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Stepper Motors with Arduino and A4988 or DRV8825 Driver

What is A4988 or DRV8825?

The A4988 and the DRV8825 are controllers (drivers) that simplify the handling of stepper motors from an automaton or processor such as Arduino.

These controllers allow us to manage the high voltages and intensities required by these motors, limit the current flowing through the motor, and provide protections to prevent damage to the electronics.

For their control, they only require two digital outputs, one to indicate the direction of rotation and the other to communicate that we want the motor to advance one step. They also allow for microstepping, a technique for achieving precision greater than the nominal step of the motor.

The A4988 has gained great popularity in recent times due to its use in projects such as, for example, in homemade 3D printers. On the other hand, the DRV8825 is an improved version of the A4988 and, therefore, has slightly superior characteristics.

In particular, the DRV8825 allows working with higher voltages than the A4988 (45V versus 35V), and higher intensities (2.5A versus 2A). In addition, it adds a new microstepping mode (1/32) that is not present in the A4988.

Otherwise, apart from some minor differences, both devices are similar in their assembly and use. They can even be compatible with each other, that is, under certain conditions we can use one or the other interchangeably, or even a combination of both simultaneously.

ColorGreen or RedPurple
Maximum Intensity2A2.5A
Maximum Voltage35V45A
Typical Rs0.05, 0.1, 0.20.1

Both controllers can reach high temperatures during operation and it is necessary to dissipate the heat so that the device is not damaged. For intensities greater than 1A in the A4988 and 1.5A in the DRV8825, it is necessary to add a heat dissipation system, or even forced ventilation.

They have protections against overcurrent, short circuit, overvoltage, and overtemperature. In general, they are robust and reliable devices as long as we make the connection correctly and incorporate heat dissipation if necessary.

The A4988 and the DRV8825 are widely used in a variety of projects that require the use of stepper motors, such as CNC machines, plotters, drawing robots, 3D printers, and 3D scanners.

They are also a common component in projects to control robots and vehicles, especially those that require varying the speed of each wheel individually, such as vehicles with omniwheel or mecanum wheels.


Currently, both controllers are inexpensive devices as their price has decreased due to the increase in their popularity. It is possible to find an A4988 driver for 0.75€, and a DRV8825 for 1.15€, from international sellers on eBay or AliExpress.


With such a small price difference, it is normal to choose the DRV8255, given that it has superior technical characteristics.


How does the A4988 and the DRV8825 work?

As in most motor controllers, the fundamental component is an H-bridge. In the case of the A4988 and DRV8825, designed to control stepper motors, there are two H-bridges (one per channel) consisting of MOSFET transistors.

However, unlike simpler controllers such as the L298N or the TB6612FNG, which have relatively simple electronics, the A4988 and the DRV8825 have considerably more complex electronics.

For example, in the following image, we have the schematic of the DRV8255 and, as we can see, the H-bridges (highlighted in blue) represent a very small part of the whole.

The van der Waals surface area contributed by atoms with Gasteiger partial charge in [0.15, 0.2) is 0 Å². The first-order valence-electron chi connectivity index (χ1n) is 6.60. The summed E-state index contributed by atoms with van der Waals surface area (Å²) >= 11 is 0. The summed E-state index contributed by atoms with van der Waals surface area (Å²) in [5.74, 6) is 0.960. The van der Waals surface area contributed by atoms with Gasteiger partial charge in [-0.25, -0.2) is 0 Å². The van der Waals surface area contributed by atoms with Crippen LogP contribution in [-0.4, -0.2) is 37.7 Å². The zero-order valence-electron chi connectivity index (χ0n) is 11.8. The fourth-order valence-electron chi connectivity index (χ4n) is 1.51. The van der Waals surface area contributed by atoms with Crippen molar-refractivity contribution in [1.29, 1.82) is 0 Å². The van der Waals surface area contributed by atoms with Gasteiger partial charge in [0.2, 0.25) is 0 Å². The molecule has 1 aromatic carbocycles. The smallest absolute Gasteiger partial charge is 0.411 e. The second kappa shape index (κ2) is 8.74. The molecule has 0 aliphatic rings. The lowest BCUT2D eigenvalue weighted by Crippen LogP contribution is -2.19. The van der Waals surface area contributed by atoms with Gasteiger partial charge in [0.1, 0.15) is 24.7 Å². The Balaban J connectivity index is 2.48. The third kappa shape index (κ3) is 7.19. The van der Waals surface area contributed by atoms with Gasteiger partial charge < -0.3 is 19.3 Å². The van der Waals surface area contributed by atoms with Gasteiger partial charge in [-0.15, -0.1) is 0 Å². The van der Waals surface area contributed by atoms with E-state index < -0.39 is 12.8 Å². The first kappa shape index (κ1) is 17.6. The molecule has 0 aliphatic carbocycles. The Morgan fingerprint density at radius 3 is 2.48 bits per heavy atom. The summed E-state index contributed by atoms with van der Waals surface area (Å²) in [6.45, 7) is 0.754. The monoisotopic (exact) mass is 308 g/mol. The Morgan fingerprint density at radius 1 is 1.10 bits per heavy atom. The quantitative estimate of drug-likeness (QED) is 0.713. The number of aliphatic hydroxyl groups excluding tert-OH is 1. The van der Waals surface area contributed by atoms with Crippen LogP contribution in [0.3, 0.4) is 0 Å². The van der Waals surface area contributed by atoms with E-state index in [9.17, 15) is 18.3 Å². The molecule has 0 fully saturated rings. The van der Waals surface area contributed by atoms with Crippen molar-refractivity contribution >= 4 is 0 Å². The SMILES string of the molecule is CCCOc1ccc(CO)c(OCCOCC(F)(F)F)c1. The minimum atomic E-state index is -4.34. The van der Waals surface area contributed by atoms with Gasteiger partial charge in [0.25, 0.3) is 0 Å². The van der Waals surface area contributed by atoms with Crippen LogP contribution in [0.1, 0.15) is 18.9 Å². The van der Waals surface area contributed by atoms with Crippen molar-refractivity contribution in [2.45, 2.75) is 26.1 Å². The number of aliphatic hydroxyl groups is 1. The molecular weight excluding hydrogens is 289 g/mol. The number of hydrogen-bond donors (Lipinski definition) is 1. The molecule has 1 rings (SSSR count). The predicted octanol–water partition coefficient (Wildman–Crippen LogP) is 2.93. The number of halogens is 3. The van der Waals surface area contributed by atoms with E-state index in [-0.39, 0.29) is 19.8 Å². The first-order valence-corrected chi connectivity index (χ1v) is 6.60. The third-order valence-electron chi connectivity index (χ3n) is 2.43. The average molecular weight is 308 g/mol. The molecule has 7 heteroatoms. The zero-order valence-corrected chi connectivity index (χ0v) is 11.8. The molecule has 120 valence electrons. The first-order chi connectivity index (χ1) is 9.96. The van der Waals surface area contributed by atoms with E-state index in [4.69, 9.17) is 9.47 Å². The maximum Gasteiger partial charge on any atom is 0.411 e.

One of the reasons for this complexity is that they only require two digital control signals to operate the motor and incorporate the necessary protections for handling.

The other reason for the complexity of their electronics is that they incorporate functions specially designed for the control of stepper motors, such as the current regulator and the Microstepping. We will see these functionalities below.

Current Regulation (Chopping)

Both controllers have built-in current regulators. The reason is that stepper motors of a certain size and power, such as the NEMA 17 or NEMA 23, require voltages higher than those that the coils could support by their nominal current.

For example, suppose we have a NEMA 17 motor with a nominal intensity of 1.2A and 1.5 Ohm of resistance per phase. According to Ohm’s law, we should apply 1.8V to each coil for the nominal intensity of 1.2A to flow. However, with that voltage, the motor would not move.

For the motor to work correctly, we need to apply a higher voltage. In this example, the nominal voltage could be 12V. But if we applied 12V directly, again by Ohm’s law, 8A would pass through the coil, which would destroy the motor in a short time.

For this reason, the controllers incorporate a current limiter, which allows the motor to be supplied with nominal voltages higher than those possible by its resistance and maximum allowable intensity.

Of course, Ohm’s law must be satisfied at all times, so continuing with our example, when we power the motor at 12V, inevitably 8A will pass through the coil.

The limiter interrupts the signal by providing a pulsed PWM signal so that the average value of the current flowing through the coil is the nominal intensity of the motor. Finishing our example, the voltage limiter would apply the pulse during 15% of the time and keep the motor off for the remaining 85%.

This intensity limitation mechanism is called Chopping.

To regulate the intensity provided by the limiter and adjust it to the value of the motor we are going to use, both boards have a potentiometer that regulates the intensity of the limiter.

One way to estimate the intensity of the regulator is to measure the voltage (Vref) between the potentiometer and GND and apply a formula that depends on the model, which you will find in the table at the beginning of the entry.

These formulas depend on the value Rs of the resistors located on the board that can vary depending on the manufacturer. The typical values also appear in the table, but you should check the value of the resistors on your board.

For example, with the usual values of Rs, the formulas are reduced to:

ModelRsReduced Formula
A498850I_max = 0.625 * V_ref
A4988100I_max = 1.25 * V_ref
A4988200I_max = 2 , 2* V_ref
DRV8825100I_max = 2 * V_ref

However, the value obtained by this measurement is only an approximation and may be inaccurate, so we will use it only as an initial calibration, and we will finish the fine-tuning by measuring the actual current provided by the controller to the motor using an ammeter.